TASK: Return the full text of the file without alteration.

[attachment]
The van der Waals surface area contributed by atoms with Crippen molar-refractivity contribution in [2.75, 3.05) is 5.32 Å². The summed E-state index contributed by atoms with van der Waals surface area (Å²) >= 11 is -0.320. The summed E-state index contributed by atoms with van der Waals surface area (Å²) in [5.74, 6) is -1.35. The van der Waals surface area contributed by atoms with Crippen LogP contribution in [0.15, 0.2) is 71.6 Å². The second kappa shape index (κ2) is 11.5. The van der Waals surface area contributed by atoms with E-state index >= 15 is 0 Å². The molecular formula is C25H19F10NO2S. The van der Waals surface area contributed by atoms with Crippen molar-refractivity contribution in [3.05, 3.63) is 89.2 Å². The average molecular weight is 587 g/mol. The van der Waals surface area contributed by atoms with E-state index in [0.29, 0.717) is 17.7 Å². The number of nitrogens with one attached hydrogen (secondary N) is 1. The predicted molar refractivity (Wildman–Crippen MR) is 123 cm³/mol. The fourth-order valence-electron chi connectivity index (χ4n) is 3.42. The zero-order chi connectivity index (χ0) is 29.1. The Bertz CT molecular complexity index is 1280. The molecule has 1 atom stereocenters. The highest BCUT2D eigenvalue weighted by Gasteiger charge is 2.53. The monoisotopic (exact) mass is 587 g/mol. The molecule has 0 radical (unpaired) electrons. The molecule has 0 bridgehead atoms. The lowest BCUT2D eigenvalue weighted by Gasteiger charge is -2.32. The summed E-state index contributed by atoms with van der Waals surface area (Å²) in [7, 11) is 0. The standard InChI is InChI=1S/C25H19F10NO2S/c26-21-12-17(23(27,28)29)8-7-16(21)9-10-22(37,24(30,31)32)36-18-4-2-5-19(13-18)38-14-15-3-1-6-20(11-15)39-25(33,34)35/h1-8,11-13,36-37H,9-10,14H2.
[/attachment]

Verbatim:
The van der Waals surface area contributed by atoms with Crippen molar-refractivity contribution in [2.75, 3.05) is 5.32 Å². The summed E-state index contributed by atoms with van der Waals surface area (Å²) >= 11 is -0.320. The summed E-state index contributed by atoms with van der Waals surface area (Å²) in [5.74, 6) is -1.35. The van der Waals surface area contributed by atoms with Crippen LogP contribution in [0.15, 0.2) is 71.6 Å². The second kappa shape index (κ2) is 11.5. The van der Waals surface area contributed by atoms with E-state index >= 15 is 0 Å². The molecular formula is C25H19F10NO2S. The van der Waals surface area contributed by atoms with Crippen molar-refractivity contribution in [3.05, 3.63) is 89.2 Å². The average molecular weight is 587 g/mol. The van der Waals surface area contributed by atoms with E-state index in [0.29, 0.717) is 17.7 Å². The number of nitrogens with one attached hydrogen (secondary N) is 1. The predicted molar refractivity (Wildman–Crippen MR) is 123 cm³/mol. The fourth-order valence-electron chi connectivity index (χ4n) is 3.42. The zero-order chi connectivity index (χ0) is 29.1. The Bertz CT molecular complexity index is 1280. The molecule has 1 atom stereocenters. The highest BCUT2D eigenvalue weighted by Gasteiger charge is 2.53. The monoisotopic (exact) mass is 587 g/mol. The molecule has 0 radical (unpaired) electrons. The molecule has 0 bridgehead atoms. The lowest BCUT2D eigenvalue weighted by Gasteiger charge is -2.32. The summed E-state index contributed by atoms with van der Waals surface area (Å²) in [7, 11) is 0. The standard InChI is InChI=1S/C25H19F10NO2S/c26-21-12-17(23(27,28)29)8-7-16(21)9-10-22(37,24(30,31)32)36-18-4-2-5-19(13-18)38-14-15-3-1-6-20(11-15)39-25(33,34)35/h1-8,11-13,36-37H,9-10,14H2.